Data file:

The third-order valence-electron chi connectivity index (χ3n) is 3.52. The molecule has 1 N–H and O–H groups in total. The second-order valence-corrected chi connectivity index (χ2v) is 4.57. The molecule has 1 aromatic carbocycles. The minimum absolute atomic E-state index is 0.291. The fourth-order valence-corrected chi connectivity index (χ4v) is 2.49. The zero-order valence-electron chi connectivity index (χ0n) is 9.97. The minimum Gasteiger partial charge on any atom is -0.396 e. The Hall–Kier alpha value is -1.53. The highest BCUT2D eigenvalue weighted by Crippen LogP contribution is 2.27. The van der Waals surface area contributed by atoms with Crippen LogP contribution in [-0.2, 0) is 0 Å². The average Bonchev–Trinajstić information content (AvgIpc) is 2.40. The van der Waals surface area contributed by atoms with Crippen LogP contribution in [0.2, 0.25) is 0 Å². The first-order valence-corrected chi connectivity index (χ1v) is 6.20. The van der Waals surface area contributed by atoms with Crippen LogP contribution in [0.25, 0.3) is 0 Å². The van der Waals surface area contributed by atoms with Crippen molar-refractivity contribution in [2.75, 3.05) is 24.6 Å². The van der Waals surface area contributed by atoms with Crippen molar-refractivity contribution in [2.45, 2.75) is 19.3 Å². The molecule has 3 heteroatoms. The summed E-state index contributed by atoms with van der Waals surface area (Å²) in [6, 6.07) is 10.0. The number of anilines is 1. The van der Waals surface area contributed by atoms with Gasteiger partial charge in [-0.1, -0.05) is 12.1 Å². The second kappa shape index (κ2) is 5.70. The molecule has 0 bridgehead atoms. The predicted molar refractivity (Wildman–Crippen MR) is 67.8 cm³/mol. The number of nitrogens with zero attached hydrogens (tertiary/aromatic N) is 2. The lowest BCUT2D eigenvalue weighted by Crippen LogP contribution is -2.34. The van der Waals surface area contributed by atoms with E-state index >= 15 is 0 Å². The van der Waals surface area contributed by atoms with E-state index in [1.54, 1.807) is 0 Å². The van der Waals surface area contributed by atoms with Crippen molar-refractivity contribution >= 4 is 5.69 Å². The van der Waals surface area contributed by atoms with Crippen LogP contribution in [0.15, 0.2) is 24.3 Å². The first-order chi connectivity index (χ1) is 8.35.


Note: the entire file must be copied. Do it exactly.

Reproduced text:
The third-order valence-electron chi connectivity index (χ3n) is 3.52. The molecule has 1 N–H and O–H groups in total. The second-order valence-corrected chi connectivity index (χ2v) is 4.57. The molecule has 1 aromatic carbocycles. The minimum absolute atomic E-state index is 0.291. The fourth-order valence-corrected chi connectivity index (χ4v) is 2.49. The zero-order valence-electron chi connectivity index (χ0n) is 9.97. The minimum Gasteiger partial charge on any atom is -0.396 e. The Hall–Kier alpha value is -1.53. The highest BCUT2D eigenvalue weighted by Crippen LogP contribution is 2.27. The van der Waals surface area contributed by atoms with Crippen LogP contribution in [-0.2, 0) is 0 Å². The average Bonchev–Trinajstić information content (AvgIpc) is 2.40. The van der Waals surface area contributed by atoms with Crippen LogP contribution in [0.2, 0.25) is 0 Å². The first-order valence-corrected chi connectivity index (χ1v) is 6.20. The van der Waals surface area contributed by atoms with Crippen LogP contribution in [0.25, 0.3) is 0 Å². The van der Waals surface area contributed by atoms with Crippen molar-refractivity contribution in [2.75, 3.05) is 24.6 Å². The van der Waals surface area contributed by atoms with Crippen molar-refractivity contribution in [2.45, 2.75) is 19.3 Å². The molecule has 3 heteroatoms. The summed E-state index contributed by atoms with van der Waals surface area (Å²) in [6, 6.07) is 10.0. The number of anilines is 1. The van der Waals surface area contributed by atoms with Gasteiger partial charge in [-0.1, -0.05) is 12.1 Å². The second kappa shape index (κ2) is 5.70. The molecule has 0 bridgehead atoms. The predicted molar refractivity (Wildman–Crippen MR) is 67.8 cm³/mol. The number of nitrogens with zero attached hydrogens (tertiary/aromatic N) is 2. The lowest BCUT2D eigenvalue weighted by Crippen LogP contribution is -2.34. The van der Waals surface area contributed by atoms with E-state index >= 15 is 0 Å². The van der Waals surface area contributed by atoms with E-state index in [1.54, 1.807) is 0 Å². The van der Waals surface area contributed by atoms with Crippen molar-refractivity contribution >= 4 is 5.69 Å². The van der Waals surface area contributed by atoms with Crippen LogP contribution in [0.15, 0.2) is 24.3 Å². The first-order chi connectivity index (χ1) is 8.35.